Saturday, April 25, 2009

Day One-Hundred Four: Yesterland

It's already late. Jonas Hiller is drinking the San Jose Sharks' collective milkshakes tonight. They're going to overtime. Sharks score, they live. Ducks score, and a whole lotta folks got their Stanley Cup Champ wrong.

Pens eliminated the Flyers today, and the Aeros are going 7. Of course. Hawks won, too.

We're gonna delve a bit into my childhood tonight. That should be fun.

I was born in Torrance, California, in 1982. We moved to Wellington, Kansas in the summer of 1988 (just before Wayne Gretzky was traded to the L.A. Kings, I believe. Or else just after. I was six, I don't remember exactly) We've had family living in southern California pretty much ever since. Therefore, there have been many, many vacations in SoCal over the years. As a result, I was most definitely a theme park kid. Six Flags Magic Mountain. Knott's Berry Farm. Later in life, Paramount's Great America, Universal Studios, etc. There were lots of options, and I have got memories of just about all of them (though my Magic Mountain memories are very faint, if anybody's keeping score). I'm serious, I was obsessed when I was younger. There was a span of probably close to eight years when a younger cousin and I would send ride ideas and maps back and forth for a park we were to one day design (most commonly, it was named Pizza Land, though at one point I had a family of no fewer than ten parks across the country, including a small one in Wichita, KS). If I ever get in to making movies (and that is not currently a part of the plan), I will make one about kids in an amusement park so that I can see some of these awesome ideas come to life someday.

In fact, I may have to do a Pizza Land blog post someday. That will be fun.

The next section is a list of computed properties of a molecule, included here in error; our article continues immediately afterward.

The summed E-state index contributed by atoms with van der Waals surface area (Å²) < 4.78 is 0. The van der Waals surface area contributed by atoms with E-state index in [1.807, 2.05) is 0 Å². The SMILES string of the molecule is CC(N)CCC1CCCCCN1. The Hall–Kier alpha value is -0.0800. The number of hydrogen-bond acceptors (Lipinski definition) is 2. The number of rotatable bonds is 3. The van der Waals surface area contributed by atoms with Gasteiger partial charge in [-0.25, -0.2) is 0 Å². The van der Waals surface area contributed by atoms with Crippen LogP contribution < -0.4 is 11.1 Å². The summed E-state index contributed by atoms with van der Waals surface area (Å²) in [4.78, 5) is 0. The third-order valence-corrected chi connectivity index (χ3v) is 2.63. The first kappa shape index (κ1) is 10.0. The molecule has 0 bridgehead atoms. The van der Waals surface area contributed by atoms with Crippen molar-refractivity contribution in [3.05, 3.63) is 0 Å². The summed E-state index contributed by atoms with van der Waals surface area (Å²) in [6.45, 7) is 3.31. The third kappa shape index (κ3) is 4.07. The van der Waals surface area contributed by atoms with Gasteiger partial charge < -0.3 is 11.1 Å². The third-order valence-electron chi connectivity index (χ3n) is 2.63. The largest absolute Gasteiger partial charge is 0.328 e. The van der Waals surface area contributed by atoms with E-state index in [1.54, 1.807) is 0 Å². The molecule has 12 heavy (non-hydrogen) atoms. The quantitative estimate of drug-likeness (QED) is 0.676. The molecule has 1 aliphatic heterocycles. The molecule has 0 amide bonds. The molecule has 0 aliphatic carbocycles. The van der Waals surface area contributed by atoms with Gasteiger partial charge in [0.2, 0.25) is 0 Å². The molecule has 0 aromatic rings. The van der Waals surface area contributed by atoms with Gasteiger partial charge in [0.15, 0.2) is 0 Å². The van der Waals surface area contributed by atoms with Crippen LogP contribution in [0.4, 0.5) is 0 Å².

(Sharks just scored, Ducks now lead 3 games to 2)

Of all the parks, however, and all the hours logged waiting in line for rides, shows, games, whatever, the one that holds first spot in my nostalgia-craving inner-child's happy place is the original Magic Kingdom: Disneyland in Anaheim, CA.

Blah, blah, blah, Disney World is so much bigger and better, I know, I know. That's just peachy. But you don't mess with a guy's childhood, so there. ;-)

Took Kim and Robbie there for the first time last summer and found the place hasn't lost its magic at all! Everything's much more user-friendly at Disneyland than any of the others I've been to, from more restrooms and free water fountains to free fast passes and entertaining line-waiting atmospheres. Theatricality rules the day at almost every turn. Every corner of the park is a part of some story, and you really gotta respect that (at least, if you're a storyteller at heart and by trade).

The reason I'm bringing all of this up is that I went on a bit of a nostalgia trip last night on and found lots of videos of some rides and shows from my pre-Kansas days that have been closed for years. Peoplemover? Submarine Voyage? America Sings? (Note: I think America Sing would STILL be awesome if it were open today) Absolutely fantastic.

I've also come across this fantastically detailed and maintained website: This site gives you a pretty detailed description, usually with pictures, of virtually every attraction ever to close its doors in the Magic Kingdom since it opened in 1955. I'm talking some really obscure stuff, too. Did you know the Happiest Place on Earth opened with an intimate apparel shop on Main Street that featured a history of underwear lecture delivered by the animatronic character The Wonderful Wizard of Bras? Do you remember the Michael Jackson action/sci-fi 3-D rock movie Captain Eo? And were you aware that the really lame pizza place smack in the middle of Tomorrowland used to be an equally lame trip to the moon (and, after that wasn't futuristic enough anymore, to Mars)???

Hours, friends. Hours of fascinating and random information. Pics, old rides, new Disney park news, urban legends. It's all good.